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Now I'd love to poke specific holes in Flew's statement, but I don't have the biological data in front of me. I must say though, that is an extremely vague statement. What does he mean by "data"?

I imagine he's talking about DNA. He's talking about evolution, and DNA contains the only information that is transmitted from cell to cell by evolution. It'd be meaningless to talk about the rest of the chemical state in evolutionary terms, since evolution doesn't affect that. Except indirectly through DNA, of course.

A quick google gave me figures of 4 million base pairs for a bacterium, and 2.3 billion for a human cell. Since this is base 4, we're talking 8 million bits for a bacterium, or 1 million bytes, and 4.6 billion for a human cell, or 575 million bytes.

For comparison, the Britannica contains about 230 million bytes, if we only consider word count. It's a bit stickier if we include photos and illustrations, which contain quite a lot of information. The largest CD version is 6 CDs, which is a minimum of 3 billion bytes of information. If we're playing fair, human cells do not contain as much information from DNA as the Britannica.

Still, 575 million bytes sounds like a lot. It's a big number, as you pointed out, these people don't really understand big numbers. How could evolution come up with such a big number?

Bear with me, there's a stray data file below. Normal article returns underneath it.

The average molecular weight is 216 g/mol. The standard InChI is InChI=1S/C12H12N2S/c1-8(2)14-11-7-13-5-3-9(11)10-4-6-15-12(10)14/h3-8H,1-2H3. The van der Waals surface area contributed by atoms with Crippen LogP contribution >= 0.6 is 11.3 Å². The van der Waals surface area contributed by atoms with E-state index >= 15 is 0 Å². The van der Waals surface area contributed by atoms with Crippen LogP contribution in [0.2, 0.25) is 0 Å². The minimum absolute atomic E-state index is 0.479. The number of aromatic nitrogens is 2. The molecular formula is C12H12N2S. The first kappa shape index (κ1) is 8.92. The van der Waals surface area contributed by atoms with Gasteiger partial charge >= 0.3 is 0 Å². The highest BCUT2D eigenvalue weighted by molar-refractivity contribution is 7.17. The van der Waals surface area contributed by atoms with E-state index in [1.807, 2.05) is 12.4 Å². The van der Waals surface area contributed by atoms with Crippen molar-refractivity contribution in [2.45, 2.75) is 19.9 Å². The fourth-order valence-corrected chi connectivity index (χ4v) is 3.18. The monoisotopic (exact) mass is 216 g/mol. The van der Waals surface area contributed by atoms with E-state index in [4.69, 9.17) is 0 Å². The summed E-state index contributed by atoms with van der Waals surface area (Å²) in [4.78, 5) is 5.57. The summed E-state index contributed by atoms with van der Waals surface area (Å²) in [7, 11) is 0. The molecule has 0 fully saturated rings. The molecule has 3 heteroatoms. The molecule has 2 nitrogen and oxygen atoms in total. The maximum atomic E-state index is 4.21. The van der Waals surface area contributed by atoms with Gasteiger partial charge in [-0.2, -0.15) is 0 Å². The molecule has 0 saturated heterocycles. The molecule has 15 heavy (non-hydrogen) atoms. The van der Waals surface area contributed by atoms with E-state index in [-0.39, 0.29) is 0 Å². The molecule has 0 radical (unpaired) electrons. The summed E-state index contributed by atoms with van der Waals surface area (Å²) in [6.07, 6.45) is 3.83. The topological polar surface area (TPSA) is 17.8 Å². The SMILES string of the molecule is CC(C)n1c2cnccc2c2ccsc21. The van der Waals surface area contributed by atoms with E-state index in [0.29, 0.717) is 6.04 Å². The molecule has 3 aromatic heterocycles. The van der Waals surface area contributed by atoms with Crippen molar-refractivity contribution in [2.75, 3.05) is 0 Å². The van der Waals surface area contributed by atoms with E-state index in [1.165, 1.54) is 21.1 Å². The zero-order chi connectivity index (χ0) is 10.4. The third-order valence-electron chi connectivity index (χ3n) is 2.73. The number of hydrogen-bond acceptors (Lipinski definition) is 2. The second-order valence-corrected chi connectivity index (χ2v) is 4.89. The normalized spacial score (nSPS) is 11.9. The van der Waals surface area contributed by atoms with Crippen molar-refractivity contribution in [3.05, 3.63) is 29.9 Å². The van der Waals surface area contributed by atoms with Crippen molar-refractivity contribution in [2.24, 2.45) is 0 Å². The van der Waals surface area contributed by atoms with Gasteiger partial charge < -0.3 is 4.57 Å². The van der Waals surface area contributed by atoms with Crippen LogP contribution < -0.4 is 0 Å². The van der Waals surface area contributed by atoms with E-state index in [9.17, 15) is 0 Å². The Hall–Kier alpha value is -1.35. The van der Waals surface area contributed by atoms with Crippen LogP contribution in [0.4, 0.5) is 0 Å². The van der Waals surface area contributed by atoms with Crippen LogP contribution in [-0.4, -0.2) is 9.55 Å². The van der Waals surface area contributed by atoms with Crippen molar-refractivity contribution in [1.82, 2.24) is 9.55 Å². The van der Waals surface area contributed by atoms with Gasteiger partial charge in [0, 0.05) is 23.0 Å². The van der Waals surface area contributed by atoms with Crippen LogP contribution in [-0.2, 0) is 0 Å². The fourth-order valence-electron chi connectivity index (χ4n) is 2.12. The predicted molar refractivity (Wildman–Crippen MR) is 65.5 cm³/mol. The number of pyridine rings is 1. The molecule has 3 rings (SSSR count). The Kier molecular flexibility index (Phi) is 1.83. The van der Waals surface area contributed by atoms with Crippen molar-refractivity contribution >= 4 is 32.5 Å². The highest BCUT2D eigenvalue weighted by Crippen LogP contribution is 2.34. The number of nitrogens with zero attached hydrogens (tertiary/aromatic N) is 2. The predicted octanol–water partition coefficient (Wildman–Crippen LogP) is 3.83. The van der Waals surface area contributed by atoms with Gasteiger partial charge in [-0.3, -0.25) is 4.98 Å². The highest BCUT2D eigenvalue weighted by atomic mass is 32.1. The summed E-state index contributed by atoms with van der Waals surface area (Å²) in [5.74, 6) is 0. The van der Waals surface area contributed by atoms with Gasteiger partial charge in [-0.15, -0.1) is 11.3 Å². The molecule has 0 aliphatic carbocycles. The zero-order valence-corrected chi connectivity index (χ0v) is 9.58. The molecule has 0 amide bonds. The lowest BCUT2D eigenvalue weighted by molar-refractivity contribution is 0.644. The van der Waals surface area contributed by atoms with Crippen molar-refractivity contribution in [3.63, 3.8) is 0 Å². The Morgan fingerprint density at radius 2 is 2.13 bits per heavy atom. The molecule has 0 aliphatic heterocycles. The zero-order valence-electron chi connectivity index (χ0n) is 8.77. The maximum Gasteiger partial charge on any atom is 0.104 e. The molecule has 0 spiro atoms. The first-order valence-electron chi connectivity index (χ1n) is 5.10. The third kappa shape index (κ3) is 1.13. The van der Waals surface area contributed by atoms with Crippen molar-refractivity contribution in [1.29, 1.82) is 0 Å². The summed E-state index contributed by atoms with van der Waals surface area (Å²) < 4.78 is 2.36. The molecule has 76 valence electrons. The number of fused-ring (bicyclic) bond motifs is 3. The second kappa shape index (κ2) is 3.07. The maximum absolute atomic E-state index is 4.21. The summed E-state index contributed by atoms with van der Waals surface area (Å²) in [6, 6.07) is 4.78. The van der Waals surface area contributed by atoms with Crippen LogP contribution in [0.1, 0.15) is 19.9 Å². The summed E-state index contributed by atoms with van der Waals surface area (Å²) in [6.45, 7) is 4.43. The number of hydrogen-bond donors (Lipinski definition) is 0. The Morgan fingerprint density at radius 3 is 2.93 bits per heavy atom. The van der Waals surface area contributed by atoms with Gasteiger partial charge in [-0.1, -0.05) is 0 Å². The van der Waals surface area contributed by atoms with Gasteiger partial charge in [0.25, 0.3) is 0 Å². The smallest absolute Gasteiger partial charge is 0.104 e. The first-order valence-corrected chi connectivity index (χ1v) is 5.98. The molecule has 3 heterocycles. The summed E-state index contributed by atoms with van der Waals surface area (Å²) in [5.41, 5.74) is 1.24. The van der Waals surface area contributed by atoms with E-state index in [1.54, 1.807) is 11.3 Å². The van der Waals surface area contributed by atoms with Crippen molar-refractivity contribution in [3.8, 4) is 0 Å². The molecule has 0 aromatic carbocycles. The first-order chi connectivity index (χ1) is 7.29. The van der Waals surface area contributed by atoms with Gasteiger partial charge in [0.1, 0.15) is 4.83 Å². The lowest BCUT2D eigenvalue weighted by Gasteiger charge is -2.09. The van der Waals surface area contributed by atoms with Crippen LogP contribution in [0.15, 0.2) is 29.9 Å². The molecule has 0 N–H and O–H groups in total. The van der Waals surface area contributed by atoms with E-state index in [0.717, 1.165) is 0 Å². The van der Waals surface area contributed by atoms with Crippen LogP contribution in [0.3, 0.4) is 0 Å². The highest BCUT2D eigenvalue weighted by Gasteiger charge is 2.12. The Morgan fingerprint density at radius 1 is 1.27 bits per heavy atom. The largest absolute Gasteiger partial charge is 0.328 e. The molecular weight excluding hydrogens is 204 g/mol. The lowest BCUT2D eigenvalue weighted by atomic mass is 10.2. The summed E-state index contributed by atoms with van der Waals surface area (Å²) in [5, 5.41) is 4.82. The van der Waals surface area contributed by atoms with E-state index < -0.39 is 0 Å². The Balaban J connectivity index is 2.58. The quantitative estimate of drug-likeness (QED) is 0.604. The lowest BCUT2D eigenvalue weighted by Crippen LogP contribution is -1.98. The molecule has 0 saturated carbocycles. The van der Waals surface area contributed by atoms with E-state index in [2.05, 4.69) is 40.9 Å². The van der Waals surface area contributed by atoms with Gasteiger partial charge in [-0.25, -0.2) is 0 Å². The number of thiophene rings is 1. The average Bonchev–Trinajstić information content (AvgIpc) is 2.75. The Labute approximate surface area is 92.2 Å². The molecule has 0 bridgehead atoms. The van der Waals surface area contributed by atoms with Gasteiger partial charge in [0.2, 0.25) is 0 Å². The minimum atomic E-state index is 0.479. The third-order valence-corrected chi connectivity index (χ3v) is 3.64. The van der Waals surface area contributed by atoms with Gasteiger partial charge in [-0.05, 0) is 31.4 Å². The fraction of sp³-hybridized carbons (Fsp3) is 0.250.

Well, it helps to look at some of those other big numbers. You mentioned 11,850,000,000,000,000,000,000 cell divisions per day. What you didn't mention was the 3 billion years since prokaryotic cells first appeared. Now, we know that our Creationists can't understand that number, since they keep insisting that the universe is only 6000 years old. Never mind that we've observed light that's 2 million years old from Andromeda, which is nearby as galaxies go.

To return to cell division, 3 billion years = 1,095,000,000,000 days. Using your figure, we're talking about 12,975,750,000,000,000,000,000,000,000,000,000 cell divisions, and we're being conservative in our estimate. To produce 2.3 billion base pairs of information, we need roughly 1 in every 5,641,630,434,782,610,000,000,000 cell divisions to produce 1 base pair change.

Now, not all of those base pair changes need to be useful. Remember, Flew says nothing about meaningful information in a cell, which is rather harder to answer. DNA contains a lot of noise. Much of it, to our present knowledge, codes for nothing at all. The differentiation of useful base pair changes from non-useful ones is what the "evolution through natural selection" part is all about.

- Gus
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